Smallholder farmers must move from being Peasant entrepreneurs to becoming more industrial, a Dean of International Programmes and Institutional Cooperation (DIPC) at the Accra Technical University, Professor Ernest Winful, has said.
He said commercialisation of agriculture was key to national development, hence the need to sensitise farmers to transform into commercial to enable the country achieve food security.
“Smallholder farmers should be conscientised to move from that peasant thinking entrepreneurship into businesswise. This will bring development into the country and its something the country has to look into, food is number one and if we can’t go into technology, agric should be the answer to most of our problems,” he added.
Prof. Winful was speaking at a validation workshop on the State of Agribusiness Social Enterprises in Ghana organised by Social Enterprise Ghana with support from the GIZ AgriBiz Programme in Accra.
The workshop aimed to discuss and share ideas on social enterprise ecosystem in Ghana and how to use research to inform policy makers.
Prof. Winful said statistics indicated that unemployment rate in agribusiness was about 3.3 per cent, which showed that most people failed to venture into the sector.
“Agriculture is an area that a lot of people can venture but how come they have high unemployment rate in Ghana. It is either we do not understand or don’t know these opportunities, therefore we have to hammer more on that,” he added.
He attributed the high unemployment rate in agribusiness to academia with regards to curriculum used in the educational system, especially in the Technical and Vocational Education and Training (TVET).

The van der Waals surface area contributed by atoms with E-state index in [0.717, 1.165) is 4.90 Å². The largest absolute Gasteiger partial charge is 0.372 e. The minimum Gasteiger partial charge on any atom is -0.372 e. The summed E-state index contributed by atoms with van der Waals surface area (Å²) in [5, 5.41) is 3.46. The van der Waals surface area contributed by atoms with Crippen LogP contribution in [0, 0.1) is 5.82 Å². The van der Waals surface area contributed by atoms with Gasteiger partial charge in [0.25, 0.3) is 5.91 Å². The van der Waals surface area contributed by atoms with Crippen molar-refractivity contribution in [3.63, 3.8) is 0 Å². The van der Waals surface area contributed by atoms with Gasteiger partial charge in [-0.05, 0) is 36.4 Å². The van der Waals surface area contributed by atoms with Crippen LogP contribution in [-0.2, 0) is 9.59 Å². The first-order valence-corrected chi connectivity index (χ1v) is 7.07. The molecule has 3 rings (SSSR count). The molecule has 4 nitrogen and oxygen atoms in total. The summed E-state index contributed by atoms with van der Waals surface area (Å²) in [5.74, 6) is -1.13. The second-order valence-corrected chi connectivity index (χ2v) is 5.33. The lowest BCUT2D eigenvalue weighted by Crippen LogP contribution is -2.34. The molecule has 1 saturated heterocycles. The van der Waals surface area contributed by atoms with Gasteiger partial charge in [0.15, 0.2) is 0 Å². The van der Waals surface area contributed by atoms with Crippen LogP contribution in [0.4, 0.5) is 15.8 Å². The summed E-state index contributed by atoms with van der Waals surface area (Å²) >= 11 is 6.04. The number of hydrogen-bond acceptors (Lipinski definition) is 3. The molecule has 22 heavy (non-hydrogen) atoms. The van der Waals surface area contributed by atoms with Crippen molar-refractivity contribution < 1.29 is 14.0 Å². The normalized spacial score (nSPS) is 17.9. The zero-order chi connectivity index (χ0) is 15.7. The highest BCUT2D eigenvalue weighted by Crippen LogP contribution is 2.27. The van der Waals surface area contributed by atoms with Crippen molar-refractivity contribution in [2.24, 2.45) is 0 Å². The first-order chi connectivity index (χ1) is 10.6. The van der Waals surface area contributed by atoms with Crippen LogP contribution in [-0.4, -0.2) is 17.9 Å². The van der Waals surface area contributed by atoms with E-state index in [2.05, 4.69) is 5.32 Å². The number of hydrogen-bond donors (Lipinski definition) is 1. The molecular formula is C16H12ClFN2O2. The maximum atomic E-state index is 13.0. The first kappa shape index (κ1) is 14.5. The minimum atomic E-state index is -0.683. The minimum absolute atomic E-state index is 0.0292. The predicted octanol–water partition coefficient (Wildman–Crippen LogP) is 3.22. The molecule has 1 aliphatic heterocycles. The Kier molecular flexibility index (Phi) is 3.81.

Prof. Winful urged authorities in charge of TVET to collaborate with industry to design curricula that are specifics to enable students meet industrial needs of the country.
The Executive Director of Social Enterprise Ghana, Mr Edwin Zu-Cudjoe, said there were more than 100,000 social enterprises operating in Ghana and 55 per cent of such operated in climate smart agribusiness.
He said social enterprise agribusiness were employing more than 800,000 people and contributed to about $2 billion to the country’s Gross Domestic Product (GDP).
He stated that in spite of the above, social enterprises in agribusiness were bedeviled with challenges, which ranged from difficulties in accessing market, accessing investment, poor irrigation, poor infrastructure, climate change, gender and disability inclusion.
Mr Zu-Cudjoe called on various stakeholders in the entrepreneurship and small business development ecosystem to collaborate to address the social, environmental and economic challenges facing the sector.
The researcher of the report, Prof. Ernest Asamoah, in his presentation, said lack of access to capital was the major barrier to growth in the social enterprise agribusiness sector, followed by lack of access to grant funding.
He recommended that more training in agribusiness are done at the local level and Social Enterprise Innovation Fund be provided to drive Investment.